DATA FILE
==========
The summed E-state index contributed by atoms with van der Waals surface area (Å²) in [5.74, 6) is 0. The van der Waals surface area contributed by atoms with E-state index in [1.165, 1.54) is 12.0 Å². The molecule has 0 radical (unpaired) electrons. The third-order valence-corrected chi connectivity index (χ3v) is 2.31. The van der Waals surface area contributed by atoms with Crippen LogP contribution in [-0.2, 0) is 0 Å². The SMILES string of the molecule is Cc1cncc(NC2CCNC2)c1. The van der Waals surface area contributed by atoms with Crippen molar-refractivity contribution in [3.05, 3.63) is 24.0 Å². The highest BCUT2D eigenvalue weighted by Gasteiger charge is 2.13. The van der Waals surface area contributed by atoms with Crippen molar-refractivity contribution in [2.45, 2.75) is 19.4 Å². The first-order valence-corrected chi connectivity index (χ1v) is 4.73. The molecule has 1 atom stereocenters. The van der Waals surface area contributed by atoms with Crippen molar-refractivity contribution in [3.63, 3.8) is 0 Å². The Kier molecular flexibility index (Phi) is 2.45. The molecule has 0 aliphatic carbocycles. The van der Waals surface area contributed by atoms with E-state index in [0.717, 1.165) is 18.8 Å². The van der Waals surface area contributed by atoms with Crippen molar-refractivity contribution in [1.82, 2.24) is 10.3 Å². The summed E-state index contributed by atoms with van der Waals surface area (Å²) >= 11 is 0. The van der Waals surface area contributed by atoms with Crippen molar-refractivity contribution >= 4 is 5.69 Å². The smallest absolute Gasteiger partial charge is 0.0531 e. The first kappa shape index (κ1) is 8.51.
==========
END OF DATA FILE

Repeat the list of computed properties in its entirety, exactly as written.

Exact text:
The summed E-state index contributed by atoms with van der Waals surface area (Å²) in [5.74, 6) is 0. The van der Waals surface area contributed by atoms with E-state index in [1.165, 1.54) is 12.0 Å². The molecule has 0 radical (unpaired) electrons. The third-order valence-corrected chi connectivity index (χ3v) is 2.31. The van der Waals surface area contributed by atoms with Crippen LogP contribution in [-0.2, 0) is 0 Å². The SMILES string of the molecule is Cc1cncc(NC2CCNC2)c1. The van der Waals surface area contributed by atoms with Crippen molar-refractivity contribution in [3.05, 3.63) is 24.0 Å². The highest BCUT2D eigenvalue weighted by Gasteiger charge is 2.13. The van der Waals surface area contributed by atoms with Crippen molar-refractivity contribution in [2.45, 2.75) is 19.4 Å². The first-order valence-corrected chi connectivity index (χ1v) is 4.73. The molecule has 1 atom stereocenters. The van der Waals surface area contributed by atoms with Crippen molar-refractivity contribution in [3.63, 3.8) is 0 Å². The Kier molecular flexibility index (Phi) is 2.45. The molecule has 0 aliphatic carbocycles. The van der Waals surface area contributed by atoms with E-state index in [0.717, 1.165) is 18.8 Å². The van der Waals surface area contributed by atoms with Crippen molar-refractivity contribution in [1.82, 2.24) is 10.3 Å². The summed E-state index contributed by atoms with van der Waals surface area (Å²) >= 11 is 0. The van der Waals surface area contributed by atoms with Crippen molar-refractivity contribution >= 4 is 5.69 Å². The smallest absolute Gasteiger partial charge is 0.0531 e. The first kappa shape index (κ1) is 8.51.